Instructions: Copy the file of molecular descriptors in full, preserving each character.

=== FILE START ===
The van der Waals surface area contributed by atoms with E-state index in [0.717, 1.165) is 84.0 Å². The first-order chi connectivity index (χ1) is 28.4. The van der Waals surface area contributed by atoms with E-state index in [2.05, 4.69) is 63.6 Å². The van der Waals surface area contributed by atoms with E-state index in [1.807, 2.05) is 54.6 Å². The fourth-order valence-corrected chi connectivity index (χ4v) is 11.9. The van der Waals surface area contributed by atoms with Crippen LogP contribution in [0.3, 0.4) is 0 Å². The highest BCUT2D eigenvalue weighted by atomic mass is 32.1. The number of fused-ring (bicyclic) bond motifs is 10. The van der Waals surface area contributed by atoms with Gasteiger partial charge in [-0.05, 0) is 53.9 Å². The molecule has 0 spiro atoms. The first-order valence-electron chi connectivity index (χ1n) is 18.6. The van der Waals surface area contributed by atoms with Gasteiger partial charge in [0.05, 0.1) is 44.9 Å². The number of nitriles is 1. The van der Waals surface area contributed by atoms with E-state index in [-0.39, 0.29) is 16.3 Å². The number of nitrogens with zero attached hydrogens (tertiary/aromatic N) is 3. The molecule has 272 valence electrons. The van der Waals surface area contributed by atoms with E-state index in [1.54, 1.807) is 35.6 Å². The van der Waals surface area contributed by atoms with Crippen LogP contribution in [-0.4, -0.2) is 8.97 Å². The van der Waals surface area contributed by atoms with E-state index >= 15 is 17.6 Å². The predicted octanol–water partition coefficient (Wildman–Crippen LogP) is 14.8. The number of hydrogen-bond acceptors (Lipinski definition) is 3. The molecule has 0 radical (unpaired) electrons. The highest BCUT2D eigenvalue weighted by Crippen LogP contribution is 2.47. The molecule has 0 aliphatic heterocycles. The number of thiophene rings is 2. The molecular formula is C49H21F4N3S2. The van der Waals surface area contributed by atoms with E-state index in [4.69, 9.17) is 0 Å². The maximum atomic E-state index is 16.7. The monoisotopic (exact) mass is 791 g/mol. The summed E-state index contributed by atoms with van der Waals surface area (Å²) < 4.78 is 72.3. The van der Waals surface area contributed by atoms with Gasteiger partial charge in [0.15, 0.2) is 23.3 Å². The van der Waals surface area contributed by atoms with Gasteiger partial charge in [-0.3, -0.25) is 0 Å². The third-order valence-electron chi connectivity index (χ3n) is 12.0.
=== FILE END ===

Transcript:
The van der Waals surface area contributed by atoms with E-state index in [0.717, 1.165) is 84.0 Å². The first-order chi connectivity index (χ1) is 28.4. The van der Waals surface area contributed by atoms with E-state index in [2.05, 4.69) is 63.6 Å². The van der Waals surface area contributed by atoms with E-state index in [1.807, 2.05) is 54.6 Å². The fourth-order valence-corrected chi connectivity index (χ4v) is 11.9. The van der Waals surface area contributed by atoms with Crippen LogP contribution in [0.3, 0.4) is 0 Å². The highest BCUT2D eigenvalue weighted by atomic mass is 32.1. The number of fused-ring (bicyclic) bond motifs is 10. The van der Waals surface area contributed by atoms with Gasteiger partial charge in [-0.05, 0) is 53.9 Å². The molecule has 0 spiro atoms. The first-order valence-electron chi connectivity index (χ1n) is 18.6. The van der Waals surface area contributed by atoms with Gasteiger partial charge in [0.05, 0.1) is 44.9 Å². The number of nitriles is 1. The van der Waals surface area contributed by atoms with E-state index in [-0.39, 0.29) is 16.3 Å². The number of nitrogens with zero attached hydrogens (tertiary/aromatic N) is 3. The molecule has 272 valence electrons. The van der Waals surface area contributed by atoms with E-state index in [1.54, 1.807) is 35.6 Å². The van der Waals surface area contributed by atoms with Crippen LogP contribution in [-0.4, -0.2) is 8.97 Å². The van der Waals surface area contributed by atoms with E-state index >= 15 is 17.6 Å². The predicted octanol–water partition coefficient (Wildman–Crippen LogP) is 14.8. The number of hydrogen-bond acceptors (Lipinski definition) is 3. The molecule has 0 radical (unpaired) electrons. The highest BCUT2D eigenvalue weighted by Crippen LogP contribution is 2.47. The molecule has 0 aliphatic heterocycles. The number of thiophene rings is 2. The molecular formula is C49H21F4N3S2. The van der Waals surface area contributed by atoms with E-state index in [4.69, 9.17) is 0 Å². The maximum atomic E-state index is 16.7. The monoisotopic (exact) mass is 791 g/mol. The summed E-state index contributed by atoms with van der Waals surface area (Å²) < 4.78 is 72.3. The van der Waals surface area contributed by atoms with Gasteiger partial charge in [0.15, 0.2) is 23.3 Å². The van der Waals surface area contributed by atoms with Gasteiger partial charge in [-0.3, -0.25) is 0 Å². The third-order valence-electron chi connectivity index (χ3n) is 12.0.